Until 2017, Australia led a peacekeeping mission there.

Then, two years after the mission ended, Prime Minister Sogavare abandoned his country’s decades-long diplomatic relationship with Taiwan in favor of Beijing. In 2022, it signed a security pact with China – the details of which are still not made public.

This set off a major wake-up call for Australia and other Pacific neighbors. At one point there was talk that the treaty could allow the establishment of a Chinese naval base in the US-dominated Pacific region – rumors Mr Sogavare denied.

Image source, Getty Images

Legend, Solomon Islands Prime Minister Sogavare (3rd left) was invited to meet Chinese President Xi Jinping (1st right) in Beijing in 2019.

However, if he wins again, the prime minister has pledged to only deepen ties: he sees Beijing as the provider of his country’s future prosperity, while making clear his dislike for its traditional partners, Australia and the United States.

Chinese aid and investment have flowed into the country since the deal, bringing new stadiums, roads and other infrastructure. Mr Sogavare told the UN last year that China was the Solomon Islands’ main infrastructure partner.

But his political opponents have criticized his closeness to China, questioning whether it is the best solution for the nation. Some have said that if they came to power they would revisit the security arrangement with China, while others say they prefer to work with traditional Western partners like Australia.

How does the election take place?

Residents on around 900 islands will head to polling stations between 7:00 a.m. local time (23:00 GMT) and 4:00 p.m. to vote for representatives at the national and provincial levels.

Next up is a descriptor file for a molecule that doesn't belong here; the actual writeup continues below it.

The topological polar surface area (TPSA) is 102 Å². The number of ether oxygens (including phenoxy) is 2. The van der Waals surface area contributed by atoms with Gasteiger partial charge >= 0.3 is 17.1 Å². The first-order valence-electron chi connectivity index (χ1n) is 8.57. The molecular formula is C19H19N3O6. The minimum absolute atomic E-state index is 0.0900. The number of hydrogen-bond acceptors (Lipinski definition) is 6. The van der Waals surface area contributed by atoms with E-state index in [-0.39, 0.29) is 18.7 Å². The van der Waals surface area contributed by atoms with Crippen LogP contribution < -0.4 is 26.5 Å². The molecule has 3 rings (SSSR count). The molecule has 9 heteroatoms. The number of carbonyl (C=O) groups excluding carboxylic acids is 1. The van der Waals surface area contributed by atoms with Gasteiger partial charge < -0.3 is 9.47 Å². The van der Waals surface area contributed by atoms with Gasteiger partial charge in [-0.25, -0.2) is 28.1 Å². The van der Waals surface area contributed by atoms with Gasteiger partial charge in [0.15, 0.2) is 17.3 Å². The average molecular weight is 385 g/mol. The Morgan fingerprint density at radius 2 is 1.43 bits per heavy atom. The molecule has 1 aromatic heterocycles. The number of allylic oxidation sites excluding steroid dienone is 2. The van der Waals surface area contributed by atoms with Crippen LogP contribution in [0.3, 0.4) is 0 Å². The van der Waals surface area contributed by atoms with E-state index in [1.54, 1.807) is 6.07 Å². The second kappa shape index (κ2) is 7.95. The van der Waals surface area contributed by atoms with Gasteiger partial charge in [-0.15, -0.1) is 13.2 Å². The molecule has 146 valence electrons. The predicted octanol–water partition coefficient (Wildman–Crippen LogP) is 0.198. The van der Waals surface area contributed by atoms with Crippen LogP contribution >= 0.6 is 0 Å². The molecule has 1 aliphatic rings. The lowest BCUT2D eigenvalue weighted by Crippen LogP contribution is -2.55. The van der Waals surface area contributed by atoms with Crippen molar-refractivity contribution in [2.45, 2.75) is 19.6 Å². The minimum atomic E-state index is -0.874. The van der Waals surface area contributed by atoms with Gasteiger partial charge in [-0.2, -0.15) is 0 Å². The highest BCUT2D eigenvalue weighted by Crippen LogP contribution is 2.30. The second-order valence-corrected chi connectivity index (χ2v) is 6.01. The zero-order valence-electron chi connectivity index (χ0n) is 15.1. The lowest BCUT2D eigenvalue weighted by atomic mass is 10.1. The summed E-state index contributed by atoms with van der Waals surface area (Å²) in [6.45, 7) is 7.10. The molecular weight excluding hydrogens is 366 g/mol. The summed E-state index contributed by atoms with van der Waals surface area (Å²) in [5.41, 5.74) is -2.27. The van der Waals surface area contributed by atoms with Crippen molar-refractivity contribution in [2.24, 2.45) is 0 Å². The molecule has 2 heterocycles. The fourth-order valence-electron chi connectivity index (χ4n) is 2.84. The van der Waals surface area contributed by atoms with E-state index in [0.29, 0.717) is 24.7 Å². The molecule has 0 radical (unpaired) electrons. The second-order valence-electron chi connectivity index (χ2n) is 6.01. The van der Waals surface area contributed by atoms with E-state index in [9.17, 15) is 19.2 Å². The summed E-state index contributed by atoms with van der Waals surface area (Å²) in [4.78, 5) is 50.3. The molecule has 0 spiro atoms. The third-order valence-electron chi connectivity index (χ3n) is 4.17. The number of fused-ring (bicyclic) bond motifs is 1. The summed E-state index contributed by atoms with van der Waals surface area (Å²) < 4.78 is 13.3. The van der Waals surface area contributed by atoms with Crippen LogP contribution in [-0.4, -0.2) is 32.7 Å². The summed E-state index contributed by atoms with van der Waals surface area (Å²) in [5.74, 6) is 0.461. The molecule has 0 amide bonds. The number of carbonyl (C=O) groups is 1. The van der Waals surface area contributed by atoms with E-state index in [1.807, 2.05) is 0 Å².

There are still 50 seats to be filled. Negotiations then take place to form a ruling coalition, with MPs voting among themselves to select a prime minister.

Historically, party lines have not been fixed and more than 100 candidates are running as independents. Only 20 candidates are women – a long-standing problem.

Two competing coalitions (DCGA and CARE) field enough candidates for one or the other to win, says Pacific analyst Meg Keen of the Australian foreign policy think tank Lowy Institute.

Image source, PAA/Reuters

Legend, Supporters of different candidates flocked to the capital last week

The main candidates for the position of PM are:

  • The current leader, Manassé Sogavare (DCGA Coalition), which is considered well-positioned to return to power due to political spending systems that favor the incumbent president. He has been prime minister four times, but no prime minister has been re-elected for consecutive terms